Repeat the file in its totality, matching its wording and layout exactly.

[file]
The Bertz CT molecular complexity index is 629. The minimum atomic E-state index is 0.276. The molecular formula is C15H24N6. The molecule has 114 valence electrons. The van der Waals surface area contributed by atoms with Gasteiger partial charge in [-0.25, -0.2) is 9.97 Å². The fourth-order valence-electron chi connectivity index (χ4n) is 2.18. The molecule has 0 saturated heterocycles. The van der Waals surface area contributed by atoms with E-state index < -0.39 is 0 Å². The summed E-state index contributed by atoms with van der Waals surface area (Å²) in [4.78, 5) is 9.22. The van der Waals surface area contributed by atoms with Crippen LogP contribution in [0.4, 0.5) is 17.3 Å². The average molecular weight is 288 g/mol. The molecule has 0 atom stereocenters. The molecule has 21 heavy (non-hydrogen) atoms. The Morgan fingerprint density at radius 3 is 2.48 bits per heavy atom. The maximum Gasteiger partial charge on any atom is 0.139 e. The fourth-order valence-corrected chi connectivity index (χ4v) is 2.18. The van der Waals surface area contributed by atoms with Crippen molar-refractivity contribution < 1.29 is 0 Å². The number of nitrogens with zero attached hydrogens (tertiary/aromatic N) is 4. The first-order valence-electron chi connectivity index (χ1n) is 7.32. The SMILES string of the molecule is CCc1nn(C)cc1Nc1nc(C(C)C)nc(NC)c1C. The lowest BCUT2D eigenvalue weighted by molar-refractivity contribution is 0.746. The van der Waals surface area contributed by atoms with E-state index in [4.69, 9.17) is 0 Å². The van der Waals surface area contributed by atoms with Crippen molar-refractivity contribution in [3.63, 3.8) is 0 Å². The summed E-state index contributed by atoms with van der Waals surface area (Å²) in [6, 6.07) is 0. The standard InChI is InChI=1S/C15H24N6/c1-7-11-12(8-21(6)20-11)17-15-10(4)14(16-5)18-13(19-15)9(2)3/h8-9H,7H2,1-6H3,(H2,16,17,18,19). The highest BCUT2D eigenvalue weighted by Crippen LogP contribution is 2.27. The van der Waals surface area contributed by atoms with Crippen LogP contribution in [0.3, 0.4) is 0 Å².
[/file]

The Bertz CT molecular complexity index is 629. The minimum atomic E-state index is 0.276. The molecular formula is C15H24N6. The molecule has 114 valence electrons. The van der Waals surface area contributed by atoms with Gasteiger partial charge in [-0.25, -0.2) is 9.97 Å². The fourth-order valence-electron chi connectivity index (χ4n) is 2.18. The molecule has 0 saturated heterocycles. The van der Waals surface area contributed by atoms with E-state index < -0.39 is 0 Å². The summed E-state index contributed by atoms with van der Waals surface area (Å²) in [4.78, 5) is 9.22. The van der Waals surface area contributed by atoms with Crippen LogP contribution in [0.4, 0.5) is 17.3 Å². The average molecular weight is 288 g/mol. The molecule has 0 atom stereocenters. The molecule has 21 heavy (non-hydrogen) atoms. The Morgan fingerprint density at radius 3 is 2.48 bits per heavy atom. The maximum Gasteiger partial charge on any atom is 0.139 e. The fourth-order valence-corrected chi connectivity index (χ4v) is 2.18. The van der Waals surface area contributed by atoms with Crippen molar-refractivity contribution < 1.29 is 0 Å². The number of nitrogens with zero attached hydrogens (tertiary/aromatic N) is 4. The first-order valence-electron chi connectivity index (χ1n) is 7.32. The SMILES string of the molecule is CCc1nn(C)cc1Nc1nc(C(C)C)nc(NC)c1C. The lowest BCUT2D eigenvalue weighted by molar-refractivity contribution is 0.746. The van der Waals surface area contributed by atoms with E-state index in [4.69, 9.17) is 0 Å². The van der Waals surface area contributed by atoms with Crippen molar-refractivity contribution in [3.63, 3.8) is 0 Å². The summed E-state index contributed by atoms with van der Waals surface area (Å²) in [6, 6.07) is 0. The standard InChI is InChI=1S/C15H24N6/c1-7-11-12(8-21(6)20-11)17-15-10(4)14(16-5)18-13(19-15)9(2)3/h8-9H,7H2,1-6H3,(H2,16,17,18,19). The highest BCUT2D eigenvalue weighted by Crippen LogP contribution is 2.27. The van der Waals surface area contributed by atoms with Crippen LogP contribution in [0.3, 0.4) is 0 Å².